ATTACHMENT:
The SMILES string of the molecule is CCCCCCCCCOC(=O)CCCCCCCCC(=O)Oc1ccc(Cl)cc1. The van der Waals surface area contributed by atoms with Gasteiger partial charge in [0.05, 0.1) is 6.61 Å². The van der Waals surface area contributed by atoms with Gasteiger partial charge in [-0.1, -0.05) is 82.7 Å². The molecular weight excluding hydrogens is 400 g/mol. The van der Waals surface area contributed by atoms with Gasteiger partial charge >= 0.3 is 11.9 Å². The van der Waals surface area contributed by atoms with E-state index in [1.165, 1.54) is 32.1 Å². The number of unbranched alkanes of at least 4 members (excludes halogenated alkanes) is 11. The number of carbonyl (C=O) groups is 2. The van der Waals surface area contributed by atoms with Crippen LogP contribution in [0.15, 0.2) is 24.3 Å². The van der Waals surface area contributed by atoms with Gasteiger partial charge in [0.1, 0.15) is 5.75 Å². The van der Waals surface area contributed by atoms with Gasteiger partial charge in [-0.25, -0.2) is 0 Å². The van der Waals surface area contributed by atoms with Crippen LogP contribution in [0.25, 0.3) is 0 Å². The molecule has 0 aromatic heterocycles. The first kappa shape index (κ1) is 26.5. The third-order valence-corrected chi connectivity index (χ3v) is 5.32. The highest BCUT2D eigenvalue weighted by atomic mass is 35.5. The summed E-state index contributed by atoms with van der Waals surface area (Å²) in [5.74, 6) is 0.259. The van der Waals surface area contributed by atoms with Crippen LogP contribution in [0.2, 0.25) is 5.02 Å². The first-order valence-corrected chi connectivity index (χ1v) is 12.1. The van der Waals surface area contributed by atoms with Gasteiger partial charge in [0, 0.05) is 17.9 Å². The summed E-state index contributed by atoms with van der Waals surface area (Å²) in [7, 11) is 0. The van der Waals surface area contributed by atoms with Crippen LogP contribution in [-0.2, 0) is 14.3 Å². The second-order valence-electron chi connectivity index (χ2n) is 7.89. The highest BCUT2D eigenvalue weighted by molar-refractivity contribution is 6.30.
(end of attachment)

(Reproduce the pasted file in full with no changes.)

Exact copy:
The SMILES string of the molecule is CCCCCCCCCOC(=O)CCCCCCCCC(=O)Oc1ccc(Cl)cc1. The van der Waals surface area contributed by atoms with Gasteiger partial charge in [0.05, 0.1) is 6.61 Å². The van der Waals surface area contributed by atoms with Gasteiger partial charge in [-0.1, -0.05) is 82.7 Å². The molecular weight excluding hydrogens is 400 g/mol. The van der Waals surface area contributed by atoms with Gasteiger partial charge >= 0.3 is 11.9 Å². The van der Waals surface area contributed by atoms with E-state index in [1.165, 1.54) is 32.1 Å². The number of unbranched alkanes of at least 4 members (excludes halogenated alkanes) is 11. The number of carbonyl (C=O) groups is 2. The van der Waals surface area contributed by atoms with Crippen LogP contribution in [0.15, 0.2) is 24.3 Å². The van der Waals surface area contributed by atoms with Gasteiger partial charge in [0.1, 0.15) is 5.75 Å². The van der Waals surface area contributed by atoms with Gasteiger partial charge in [-0.25, -0.2) is 0 Å². The van der Waals surface area contributed by atoms with Crippen LogP contribution in [0.25, 0.3) is 0 Å². The molecule has 0 aromatic heterocycles. The first kappa shape index (κ1) is 26.5. The third-order valence-corrected chi connectivity index (χ3v) is 5.32. The highest BCUT2D eigenvalue weighted by atomic mass is 35.5. The summed E-state index contributed by atoms with van der Waals surface area (Å²) in [5.74, 6) is 0.259. The van der Waals surface area contributed by atoms with Crippen LogP contribution in [0.2, 0.25) is 5.02 Å². The first-order valence-corrected chi connectivity index (χ1v) is 12.1. The van der Waals surface area contributed by atoms with Gasteiger partial charge in [0, 0.05) is 17.9 Å². The summed E-state index contributed by atoms with van der Waals surface area (Å²) in [7, 11) is 0. The van der Waals surface area contributed by atoms with Crippen LogP contribution in [-0.2, 0) is 14.3 Å². The second-order valence-electron chi connectivity index (χ2n) is 7.89. The highest BCUT2D eigenvalue weighted by molar-refractivity contribution is 6.30.